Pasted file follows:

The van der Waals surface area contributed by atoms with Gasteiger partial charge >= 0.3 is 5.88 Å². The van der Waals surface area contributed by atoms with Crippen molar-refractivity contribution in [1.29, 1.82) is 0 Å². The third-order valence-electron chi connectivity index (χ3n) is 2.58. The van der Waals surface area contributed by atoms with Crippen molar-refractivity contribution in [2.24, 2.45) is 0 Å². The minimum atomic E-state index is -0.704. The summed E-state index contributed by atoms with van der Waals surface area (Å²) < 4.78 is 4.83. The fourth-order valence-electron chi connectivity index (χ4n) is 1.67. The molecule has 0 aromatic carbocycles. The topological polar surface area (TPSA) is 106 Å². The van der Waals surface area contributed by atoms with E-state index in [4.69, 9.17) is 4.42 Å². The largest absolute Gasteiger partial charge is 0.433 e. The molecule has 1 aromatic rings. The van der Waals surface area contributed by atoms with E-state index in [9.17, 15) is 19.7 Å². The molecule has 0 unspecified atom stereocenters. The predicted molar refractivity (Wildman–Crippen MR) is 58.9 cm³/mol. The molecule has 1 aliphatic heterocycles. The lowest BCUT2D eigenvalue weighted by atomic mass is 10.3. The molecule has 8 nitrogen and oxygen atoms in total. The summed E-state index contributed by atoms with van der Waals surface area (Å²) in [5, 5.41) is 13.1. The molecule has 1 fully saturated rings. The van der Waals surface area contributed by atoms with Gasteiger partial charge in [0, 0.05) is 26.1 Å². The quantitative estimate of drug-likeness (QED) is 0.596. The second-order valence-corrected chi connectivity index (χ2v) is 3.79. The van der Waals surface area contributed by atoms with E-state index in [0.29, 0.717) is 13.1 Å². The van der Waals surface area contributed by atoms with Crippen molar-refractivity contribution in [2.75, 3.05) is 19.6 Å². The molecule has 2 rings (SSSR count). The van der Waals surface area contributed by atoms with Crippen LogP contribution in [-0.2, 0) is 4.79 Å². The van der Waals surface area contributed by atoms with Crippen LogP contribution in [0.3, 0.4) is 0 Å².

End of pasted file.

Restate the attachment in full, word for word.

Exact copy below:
The van der Waals surface area contributed by atoms with Gasteiger partial charge >= 0.3 is 5.88 Å². The van der Waals surface area contributed by atoms with Crippen molar-refractivity contribution in [1.29, 1.82) is 0 Å². The third-order valence-electron chi connectivity index (χ3n) is 2.58. The van der Waals surface area contributed by atoms with Crippen molar-refractivity contribution in [2.24, 2.45) is 0 Å². The minimum atomic E-state index is -0.704. The summed E-state index contributed by atoms with van der Waals surface area (Å²) < 4.78 is 4.83. The fourth-order valence-electron chi connectivity index (χ4n) is 1.67. The molecule has 0 aromatic carbocycles. The topological polar surface area (TPSA) is 106 Å². The van der Waals surface area contributed by atoms with E-state index in [4.69, 9.17) is 4.42 Å². The largest absolute Gasteiger partial charge is 0.433 e. The molecule has 1 aromatic rings. The van der Waals surface area contributed by atoms with E-state index in [9.17, 15) is 19.7 Å². The molecule has 0 unspecified atom stereocenters. The predicted molar refractivity (Wildman–Crippen MR) is 58.9 cm³/mol. The molecule has 1 aliphatic heterocycles. The lowest BCUT2D eigenvalue weighted by atomic mass is 10.3. The molecule has 8 nitrogen and oxygen atoms in total. The summed E-state index contributed by atoms with van der Waals surface area (Å²) in [5, 5.41) is 13.1. The molecule has 1 fully saturated rings. The van der Waals surface area contributed by atoms with Gasteiger partial charge in [0, 0.05) is 26.1 Å². The quantitative estimate of drug-likeness (QED) is 0.596. The second-order valence-corrected chi connectivity index (χ2v) is 3.79. The van der Waals surface area contributed by atoms with E-state index in [0.29, 0.717) is 13.1 Å². The van der Waals surface area contributed by atoms with Crippen molar-refractivity contribution in [2.75, 3.05) is 19.6 Å². The molecule has 2 rings (SSSR count). The van der Waals surface area contributed by atoms with Crippen LogP contribution in [-0.2, 0) is 4.79 Å². The van der Waals surface area contributed by atoms with Crippen LogP contribution in [0.3, 0.4) is 0 Å².